As we pulled back onto 85 we called our old Shady Lane neighbors, Clint and Pam, who were on their way north after visiting family in Georgia.  We pulled over at a gas station and spent a few moments snapping pictures and catching up.  I think that we may actually be able to lure them out to Santa Cruz, as they have other friends there, so we bid them yet another temporary goodbye.

Then we tanked up on gas and ice cream and hit the road for the long drive home.

I was surprised at how sad it was to say goodbye to Duke.  It felt like the ending of an era of our lives.  I suspect the next time we return it will be to drop off one of our kids for the experience of a lifetime- one that we both feel so fortunate to have had.

The job of student commencement speaker was open to all graduates who submitted a speech.  I was surprised to learn that Eric actually took the time to send one in.  And, I know I'm biased, but I thought it was way better than the one they picked:).  So, even though he didn't get to share it with a crowd of thousands, I thought I'd post it here, for our little world of far-flung friends and family to read...

Endowments and True Wealth

My fellow graduates, it is an honor to address you today. As we leave this great university to begin a new phase of life, I would like to talk to you about two ideas that can influence your thinking and help you on your journey. You'll have to indulge me for a few minutes: having spent my years at Duke studying Economics, these concepts are largely born of and framed within my discipline of study. However, these concepts are certainly much larger than any one discipline, and I believe they will prove crucial to us in the early stages of life.

I would like to speak to you today about endowments and wealth. I think most of us in the audience today are familiar with these terms - all of us have been beneficiaries of, perhaps indirectly, the Duke Endowment, and we typically associate wealth with riches. In our common language we also use "wealth" to simply mean an accumulation or an abundance; for example, "A wealth of knowledge". These terms are no different in economics: an endowment is a gift of resources, typically made at the beginning of an individual's life, and wealth is the accumulation of resources. As economic agents, our wealth begins with an initial endowment, and grows as we receive income or make prudent investment and savings decisions.

Now, if you will indulge me once more, I would like to tell you how these terms have taken new meaning for me in the past year. First, it has become painfully apparent to me that our wealth of time is largely out of our control. In fact, our wealth of time can be measured as nothing more than a sequential endowment of 24-hour increments. Interestingly, in this dimension, none of us can become more wealthy than another. As I've spent the last year preparing to finish my dissertation and to participate in the academic job market, I felt the constraint of that time endowment more than I ever had previously. Where I previously felt very comfortable to spend my time among various activities that I enjoy, the fear of not achieving something I had prepared for more than a decade to accomplish made me highly sensitive to the value of only a few precious minutes. Each of us has had this experience at times - wishing that we could purchase more hours in a day to study for an exam, to complete an assignment or to be with a loved one. In the end, we are all perfectly equal in our wealth of time; we are only distinguished by how we use that time. Our decisions and actions today can relieve the constraint of our endowment tomorrow, but they can also make that constraint very binding. I promise that you will be forever grateful as you make decisions now that will relieve that constraint in the future. Such a gift to your future self is really the only sensible thing to do, as that future, wiser self is much better positioned to make decisions about the use of your endowment.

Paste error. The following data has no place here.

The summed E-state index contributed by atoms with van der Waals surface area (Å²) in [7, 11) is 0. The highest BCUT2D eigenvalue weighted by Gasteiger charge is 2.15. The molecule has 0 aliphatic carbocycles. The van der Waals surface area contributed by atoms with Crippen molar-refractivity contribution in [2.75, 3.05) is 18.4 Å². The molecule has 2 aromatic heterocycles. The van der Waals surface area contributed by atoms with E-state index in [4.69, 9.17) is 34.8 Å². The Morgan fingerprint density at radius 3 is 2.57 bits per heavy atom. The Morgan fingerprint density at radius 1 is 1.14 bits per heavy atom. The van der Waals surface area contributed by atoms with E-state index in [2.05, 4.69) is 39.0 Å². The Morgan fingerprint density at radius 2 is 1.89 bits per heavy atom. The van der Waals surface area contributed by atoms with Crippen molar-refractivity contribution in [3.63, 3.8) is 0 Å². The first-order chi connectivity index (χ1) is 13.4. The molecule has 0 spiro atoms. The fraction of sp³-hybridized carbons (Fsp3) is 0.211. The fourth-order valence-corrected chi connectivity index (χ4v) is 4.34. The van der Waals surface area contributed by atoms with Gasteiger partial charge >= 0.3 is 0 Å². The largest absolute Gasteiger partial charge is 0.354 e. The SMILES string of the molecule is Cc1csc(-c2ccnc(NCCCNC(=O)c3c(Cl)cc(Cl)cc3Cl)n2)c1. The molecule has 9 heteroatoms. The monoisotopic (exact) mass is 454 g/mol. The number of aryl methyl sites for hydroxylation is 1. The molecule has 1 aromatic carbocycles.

I'd now like to speak more directly about wealth. My time here at Duke began as a freshman in August of 1996, and aside from two leaves of absence, I have been continuously enrolled as a student (both here and at the University of Washington) in the intervening years. In the final years of my doctoral degree, I've had many opportunities to observe former classmates or others of my age who have chosen different paths and been quite successful. I've seen some who completed fewer graduate degrees and have already been professors for several years, others who have gone to Wall Street and been promoted a number of times, while others have started Internet companies and sold them for millions of dollars. In each instance, I've been filled with doubt about my choices: should I have taken a path that led more quickly to financial security and an accumulation of financial wealth?